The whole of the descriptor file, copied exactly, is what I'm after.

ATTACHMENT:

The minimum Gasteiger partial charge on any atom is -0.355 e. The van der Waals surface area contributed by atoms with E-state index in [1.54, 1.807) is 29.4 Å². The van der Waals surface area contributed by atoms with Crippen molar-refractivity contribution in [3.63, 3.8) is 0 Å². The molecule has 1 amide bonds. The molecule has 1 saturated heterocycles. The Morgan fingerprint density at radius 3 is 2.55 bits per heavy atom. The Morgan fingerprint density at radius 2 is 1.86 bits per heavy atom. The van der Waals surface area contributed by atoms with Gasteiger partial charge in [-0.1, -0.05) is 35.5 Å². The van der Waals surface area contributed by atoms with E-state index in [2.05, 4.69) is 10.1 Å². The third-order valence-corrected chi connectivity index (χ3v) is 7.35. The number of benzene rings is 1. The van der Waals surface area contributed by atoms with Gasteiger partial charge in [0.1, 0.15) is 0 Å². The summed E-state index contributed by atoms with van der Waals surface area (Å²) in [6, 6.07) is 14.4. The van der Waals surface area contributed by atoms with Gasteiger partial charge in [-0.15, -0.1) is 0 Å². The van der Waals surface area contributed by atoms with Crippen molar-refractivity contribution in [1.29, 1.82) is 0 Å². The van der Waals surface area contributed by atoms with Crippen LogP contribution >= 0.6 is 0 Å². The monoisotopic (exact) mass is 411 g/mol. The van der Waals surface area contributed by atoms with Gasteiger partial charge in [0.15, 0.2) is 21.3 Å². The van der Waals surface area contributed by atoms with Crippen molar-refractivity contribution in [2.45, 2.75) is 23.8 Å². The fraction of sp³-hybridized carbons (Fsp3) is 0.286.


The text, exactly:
The minimum Gasteiger partial charge on any atom is -0.355 e. The van der Waals surface area contributed by atoms with E-state index in [1.54, 1.807) is 29.4 Å². The van der Waals surface area contributed by atoms with Crippen molar-refractivity contribution in [3.63, 3.8) is 0 Å². The molecule has 1 amide bonds. The molecule has 1 saturated heterocycles. The Morgan fingerprint density at radius 3 is 2.55 bits per heavy atom. The Morgan fingerprint density at radius 2 is 1.86 bits per heavy atom. The van der Waals surface area contributed by atoms with Gasteiger partial charge in [-0.1, -0.05) is 35.5 Å². The van der Waals surface area contributed by atoms with E-state index in [2.05, 4.69) is 10.1 Å². The third-order valence-corrected chi connectivity index (χ3v) is 7.35. The number of benzene rings is 1. The van der Waals surface area contributed by atoms with Gasteiger partial charge in [0.1, 0.15) is 0 Å². The summed E-state index contributed by atoms with van der Waals surface area (Å²) in [6, 6.07) is 14.4. The van der Waals surface area contributed by atoms with Gasteiger partial charge in [-0.15, -0.1) is 0 Å². The van der Waals surface area contributed by atoms with Crippen molar-refractivity contribution in [1.29, 1.82) is 0 Å². The van der Waals surface area contributed by atoms with Crippen LogP contribution >= 0.6 is 0 Å². The monoisotopic (exact) mass is 411 g/mol. The van der Waals surface area contributed by atoms with Gasteiger partial charge in [0.15, 0.2) is 21.3 Å². The van der Waals surface area contributed by atoms with Crippen molar-refractivity contribution in [2.45, 2.75) is 23.8 Å². The fraction of sp³-hybridized carbons (Fsp3) is 0.286.